Van Build Diary 3.3: The Trickiest – Installing Universal Windows that Don’t Fit Factory Cut-Outs

Updated: Mar 15

The 3rd and last of window installations as promised! After this I can move on to the attic box, and the whole electrical system, as well as other neglected areas of the blog! Hit the subscribe button above if you want to be alerted to new posts.

So, here it is AND here is the simpler, less stressful, less likely to make a mistake installation process for windows that don’t fit the factory cut-outs, whether universal, bunk, or whatever other kind of window. We’re not sure why but there is a way more complicated install process out there that runs too many risks of messing up, especially for beginners.

There are three posts in total in this series and we went from easiest to trickiest installation ‘cause that’s what you do when you’re a beginner:

3.1: The Easiest – C.R. Lawrence Sliding Door Window

3.2: Rear Door Windows – The Leak, How Not To, & How to Fix. . .

3.3: The Trickiest – Installing Universal Windows that Don’t Fit the Factory Cut-Outs (The one you’re reading now!)

If you want more information on how we decided where to place our windows, how many windows, factors to consider like loss of insulation, type of window, etc., that was all explained in a previous post:

I highly recommend reviewing that post if you’re still deciding on placement. Your layout will determine the size of the windows, too. So, give that post a good look through to help you ponder all the variables!

In this series, we will primarily be going through the installation process, which is different for all three types of windows that we got. We started with the C.R. Lawrence sliding door window because it was the easiest. We then moved on to the rear cargo door windows, which added the complexity of having to glue the windows on (we failed and fixed it, so check it out here!)

We left these installs for last because of having to figure out the best placement given the interior framing and the competing ways of dealing with it.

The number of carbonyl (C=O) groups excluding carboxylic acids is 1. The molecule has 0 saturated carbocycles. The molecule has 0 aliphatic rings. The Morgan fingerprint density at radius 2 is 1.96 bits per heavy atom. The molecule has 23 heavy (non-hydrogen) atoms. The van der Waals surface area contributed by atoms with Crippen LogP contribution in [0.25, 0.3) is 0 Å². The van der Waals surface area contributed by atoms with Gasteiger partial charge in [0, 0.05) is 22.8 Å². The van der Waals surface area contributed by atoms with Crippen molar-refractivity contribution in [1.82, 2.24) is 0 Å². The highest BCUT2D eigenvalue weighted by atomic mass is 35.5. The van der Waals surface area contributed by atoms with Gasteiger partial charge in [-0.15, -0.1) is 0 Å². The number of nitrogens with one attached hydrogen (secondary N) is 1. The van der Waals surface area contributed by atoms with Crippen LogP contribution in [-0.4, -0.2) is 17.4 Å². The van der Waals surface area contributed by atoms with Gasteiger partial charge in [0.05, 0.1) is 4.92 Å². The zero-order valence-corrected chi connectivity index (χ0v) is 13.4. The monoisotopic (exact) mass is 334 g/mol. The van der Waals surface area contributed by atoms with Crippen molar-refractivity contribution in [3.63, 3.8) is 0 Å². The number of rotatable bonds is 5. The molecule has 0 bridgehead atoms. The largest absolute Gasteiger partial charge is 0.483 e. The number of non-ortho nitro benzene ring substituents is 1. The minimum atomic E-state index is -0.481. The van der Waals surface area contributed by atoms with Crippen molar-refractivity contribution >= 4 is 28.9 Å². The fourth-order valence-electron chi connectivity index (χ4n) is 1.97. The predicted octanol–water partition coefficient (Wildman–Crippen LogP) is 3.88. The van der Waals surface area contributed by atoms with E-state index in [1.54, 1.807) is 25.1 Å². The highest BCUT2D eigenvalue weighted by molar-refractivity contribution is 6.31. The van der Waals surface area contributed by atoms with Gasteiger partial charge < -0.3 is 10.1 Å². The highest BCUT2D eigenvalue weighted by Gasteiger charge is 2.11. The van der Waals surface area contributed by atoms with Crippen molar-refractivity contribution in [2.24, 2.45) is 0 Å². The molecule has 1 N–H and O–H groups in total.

So, without any further ado, we’ll jump into this LAST installation process and how we got around some really complicating cutting others opt to do that we didn’t have to.

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We placed our windows so that we could do the cut just like we would otherwise do if we were using standard Sprinter windows. Let me explain. . .

The window area looks like this:

an image of the window area from the inside. Two white arrows point to the two areas where there are two metal layers in the frame. A red outline shows an incorrect cut while a green outline shows a correct cut.
The red outline DOESN'T work; the green outline works

...and you can see there is a double-metal frame reinforcement that runs vertically in the middle of the window frame area. When you’re cutting the factory cut-out, you cut along the whole frame so that there is a double layer of metal and the rubber gasket will seal properly everywhere because it is pressed in just as tightly everywhere.

Depending on the placement of your window, you may run into a scenario where you only have one layer of metal on one side and two layers of metal on the other. This won’t work because the rubber gasket won’t seal properly on the single layer side (the red outline above).

So, you need to find placement where you can get your window onto a single layer of metal all around, which requires your window to be placed on the horizontal axis somewhere near the green outline above (you can vary it slightly so long as both vertical edges of the window reach a single layer AND you can vary its placement on the vertical axis so long as you're not right at the top or right at the bottom).